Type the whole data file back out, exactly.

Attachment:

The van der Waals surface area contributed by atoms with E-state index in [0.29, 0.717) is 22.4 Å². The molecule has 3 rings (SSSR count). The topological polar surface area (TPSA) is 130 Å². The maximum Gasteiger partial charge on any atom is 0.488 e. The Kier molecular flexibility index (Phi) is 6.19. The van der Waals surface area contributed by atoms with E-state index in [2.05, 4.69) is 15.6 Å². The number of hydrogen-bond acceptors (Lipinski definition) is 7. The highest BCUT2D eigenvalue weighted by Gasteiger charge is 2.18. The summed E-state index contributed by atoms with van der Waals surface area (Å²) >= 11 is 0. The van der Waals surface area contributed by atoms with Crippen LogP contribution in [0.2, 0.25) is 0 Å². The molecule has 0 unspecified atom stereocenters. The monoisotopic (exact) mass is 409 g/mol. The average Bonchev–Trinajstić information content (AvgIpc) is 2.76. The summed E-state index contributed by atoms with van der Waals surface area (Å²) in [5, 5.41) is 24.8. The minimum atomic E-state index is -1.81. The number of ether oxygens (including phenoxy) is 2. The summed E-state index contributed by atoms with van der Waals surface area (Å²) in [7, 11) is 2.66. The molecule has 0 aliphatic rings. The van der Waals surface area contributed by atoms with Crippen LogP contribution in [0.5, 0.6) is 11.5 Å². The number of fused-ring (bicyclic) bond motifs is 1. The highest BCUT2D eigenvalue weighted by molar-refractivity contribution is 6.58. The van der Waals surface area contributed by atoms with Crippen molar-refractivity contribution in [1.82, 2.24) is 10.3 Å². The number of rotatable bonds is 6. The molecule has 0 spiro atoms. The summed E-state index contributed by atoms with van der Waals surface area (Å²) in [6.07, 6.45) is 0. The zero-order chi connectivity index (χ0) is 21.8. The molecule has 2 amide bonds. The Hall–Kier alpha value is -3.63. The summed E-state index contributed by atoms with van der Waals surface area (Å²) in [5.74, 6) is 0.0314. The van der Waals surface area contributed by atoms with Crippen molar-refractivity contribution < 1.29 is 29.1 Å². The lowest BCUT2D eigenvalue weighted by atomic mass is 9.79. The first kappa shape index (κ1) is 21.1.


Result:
The van der Waals surface area contributed by atoms with E-state index in [0.29, 0.717) is 22.4 Å². The molecule has 3 rings (SSSR count). The topological polar surface area (TPSA) is 130 Å². The maximum Gasteiger partial charge on any atom is 0.488 e. The Kier molecular flexibility index (Phi) is 6.19. The van der Waals surface area contributed by atoms with E-state index in [2.05, 4.69) is 15.6 Å². The number of hydrogen-bond acceptors (Lipinski definition) is 7. The highest BCUT2D eigenvalue weighted by Gasteiger charge is 2.18. The summed E-state index contributed by atoms with van der Waals surface area (Å²) >= 11 is 0. The van der Waals surface area contributed by atoms with Crippen LogP contribution in [0.2, 0.25) is 0 Å². The molecule has 0 unspecified atom stereocenters. The monoisotopic (exact) mass is 409 g/mol. The average Bonchev–Trinajstić information content (AvgIpc) is 2.76. The summed E-state index contributed by atoms with van der Waals surface area (Å²) in [5, 5.41) is 24.8. The minimum atomic E-state index is -1.81. The number of ether oxygens (including phenoxy) is 2. The summed E-state index contributed by atoms with van der Waals surface area (Å²) in [7, 11) is 2.66. The molecule has 0 aliphatic rings. The van der Waals surface area contributed by atoms with Crippen LogP contribution in [0.5, 0.6) is 11.5 Å². The number of fused-ring (bicyclic) bond motifs is 1. The highest BCUT2D eigenvalue weighted by molar-refractivity contribution is 6.58. The van der Waals surface area contributed by atoms with Crippen molar-refractivity contribution in [1.82, 2.24) is 10.3 Å². The number of rotatable bonds is 6. The molecule has 0 spiro atoms. The summed E-state index contributed by atoms with van der Waals surface area (Å²) in [6.07, 6.45) is 0. The zero-order chi connectivity index (χ0) is 21.8. The molecule has 2 amide bonds. The Hall–Kier alpha value is -3.63. The summed E-state index contributed by atoms with van der Waals surface area (Å²) in [5.74, 6) is 0.0314. The van der Waals surface area contributed by atoms with Crippen molar-refractivity contribution < 1.29 is 29.1 Å². The lowest BCUT2D eigenvalue weighted by atomic mass is 9.79. The first kappa shape index (κ1) is 21.1.